Talking To Sponsors at Events: Well Worth Every Second

Talking_to_sponsors_at_events

​We see so many entrepreneurs miss important opportunities, and it makes us want to scream, “Slow down! This could be the opportunity that makes the difference!”  

How many times have you attended a conference, trade show, or community event and either completely avoided the trade show/exhibit area or just visited the booths that totally excite you?

Ever walk around wanting to blend in with the audience so you don’t get “sold to”?

We totally get it. We’ve felt like that too. However, many successes that resulted from visiting the trade show, booth by booth, proved to us this was well worth the investment of time (and sometimes a bit of discomfort).

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Visiting trade show booths has allowed us to:

  • Learn more about the different brands, products, businesses, and services and why they chose to be a sponsor of the event. This information is beyond valuable. In telling you why they sponsored the particular event, they are usually sharing with you what they value, what they seek in sponsorship arrangements, and (sometimes) what hasn’t worked well for them. Doing research is one of the key strategies from our Big Dream Primer and we have suggestions there for how to do this in authentic and engaging ways.
  • Building meaningful relationships and connections. Usually, the one manning the trade show booths can help you get past the gatekeeper and, in some cases, is the very person you need to know to further advance the relationship and collaboration conversations.
  • Begin conversations about future collaboration. At a minimum, such conversations can get a follow up call on the books so he/she can focus on this event and the audience attendees (you don’t want to appear like a sponsor stalker or poacher!).

Not to mention, we have both secured sponsors from this very activity.

Here are a few tips to make every convention, conference, and trade show you attend a bigger success:

  1. When you meet people, ask for their card and send them a LinkedIn invitation. Remind them where you met. Do this immediately after you attend the booth so you and the conversation you had is top of mind.
  2. If you use and love their product, write reviews for them (e.g. on Facebook, for their website, and on LinkedIn).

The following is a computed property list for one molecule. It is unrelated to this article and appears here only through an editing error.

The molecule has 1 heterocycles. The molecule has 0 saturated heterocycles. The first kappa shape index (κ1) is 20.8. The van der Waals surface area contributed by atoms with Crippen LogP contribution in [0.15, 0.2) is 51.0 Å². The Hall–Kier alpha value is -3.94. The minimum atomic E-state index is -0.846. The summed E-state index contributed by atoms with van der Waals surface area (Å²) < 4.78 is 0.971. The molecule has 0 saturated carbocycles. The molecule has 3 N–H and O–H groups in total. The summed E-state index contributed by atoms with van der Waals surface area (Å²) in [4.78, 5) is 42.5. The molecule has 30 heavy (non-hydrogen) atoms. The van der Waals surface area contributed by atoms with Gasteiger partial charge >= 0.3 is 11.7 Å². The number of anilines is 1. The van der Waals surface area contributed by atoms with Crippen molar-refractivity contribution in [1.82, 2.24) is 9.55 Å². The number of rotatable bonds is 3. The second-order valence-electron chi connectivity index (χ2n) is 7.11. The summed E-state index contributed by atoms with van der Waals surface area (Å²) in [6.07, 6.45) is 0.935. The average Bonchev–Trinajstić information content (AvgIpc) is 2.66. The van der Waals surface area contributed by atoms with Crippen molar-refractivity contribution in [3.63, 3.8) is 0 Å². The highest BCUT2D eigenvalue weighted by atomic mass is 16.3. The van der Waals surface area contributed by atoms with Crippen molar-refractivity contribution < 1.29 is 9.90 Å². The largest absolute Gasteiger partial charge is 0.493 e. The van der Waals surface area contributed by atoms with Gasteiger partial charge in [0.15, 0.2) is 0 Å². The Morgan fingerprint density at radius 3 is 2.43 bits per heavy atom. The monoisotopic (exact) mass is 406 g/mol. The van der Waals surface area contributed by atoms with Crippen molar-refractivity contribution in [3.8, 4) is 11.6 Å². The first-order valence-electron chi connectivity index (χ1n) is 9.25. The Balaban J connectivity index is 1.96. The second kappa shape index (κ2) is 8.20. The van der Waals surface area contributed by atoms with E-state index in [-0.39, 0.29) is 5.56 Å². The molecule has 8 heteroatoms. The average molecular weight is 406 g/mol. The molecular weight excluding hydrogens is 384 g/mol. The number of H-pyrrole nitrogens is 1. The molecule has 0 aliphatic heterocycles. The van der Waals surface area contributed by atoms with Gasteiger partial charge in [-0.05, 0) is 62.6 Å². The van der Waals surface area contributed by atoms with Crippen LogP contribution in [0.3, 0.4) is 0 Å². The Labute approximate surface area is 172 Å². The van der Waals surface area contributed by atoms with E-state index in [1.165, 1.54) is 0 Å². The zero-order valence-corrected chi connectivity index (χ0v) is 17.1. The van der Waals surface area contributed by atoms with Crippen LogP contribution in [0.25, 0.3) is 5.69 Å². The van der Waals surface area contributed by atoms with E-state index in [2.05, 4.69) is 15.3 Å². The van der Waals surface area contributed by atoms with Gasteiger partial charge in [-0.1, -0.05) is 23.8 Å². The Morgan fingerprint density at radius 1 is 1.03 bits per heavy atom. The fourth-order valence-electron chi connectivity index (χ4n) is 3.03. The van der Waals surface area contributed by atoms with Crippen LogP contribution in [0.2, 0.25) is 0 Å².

3. Go through the event program and connect with speakers and exhibitors on social media, specifically LinkedIn. Members of the Big Dream Primer get access to our step-by-step Finding Sponsors on LinkedIn guide
  4. Send a thank you letter or card to the organizer for hosting a great event. You can also do this for brands you met at the trade show.
  5. Take photos at their booth (with them and you in the photo) and share on social media, of course tagging them.

We see so many entrepreneurs miss important opportunities, and it makes us want to scream, “Slow down! This could be the opportunity that makes the difference!”  

How many times have you attended a conference, tradeshow, or community event and either completely avoided the trade show/exhibit area or just visited the booths that totally excite you?

Ever walk around wanting to blend in with the audience so you don’t get “sold to”?

We totally get it. We’ve felt like that too. However, many successes that resulted from visiting the trade show, booth by booth, proved to us this was well worth the investment of time (and sometimes a bit of discomfort). Visiting trade show booths has allowed us to:

Learn more about the different brands, products, businesses, and services and why they chose to be a sponsor of the event. This information is beyond valuable. In telling you why they sponsored the particular event, they are usually sharing with you what they value, what they seek in sponsorship arrangements, and (sometimes) what hasn’t worked well for them.
Building meaningful relationships and connections. Usually, the one manning the trade show booths can help you get past the gatekeeper and, in some cases, is the very person you need to know to further advance the relationship and collaboration conversations.
Begin conversations about future collaboration. At a minimum, such conversations can get a follow up call on the books so he/she can focus on this event and the audience attendees (you don’t want to appear like a sponsor stalker or poacher!).

Not to mention, we have both secured sponsors from this very activity.

Here are a few tips to make every convention, conference, and tradeshow you attend a bigger success:

When you meet people, ask for their card and send them a LinkedIn invitation. Remind them where you met. Do this immediately after you attend the booth so you and the conversation you had is top of mind.
If you use and love their product, write reviews for them (e.g. on Facebook, for their website, and on LinkedIn).
Go through the event program and connect with speakers and exhibitors on social media, specifically LinkedIn.
Send a thank you letter or card to the organizer for hosting a great event. You can also do this for brands you met at the tradeshow.
Take photos at their booth (with them and you in the photo) and share on social media, of course tagging them.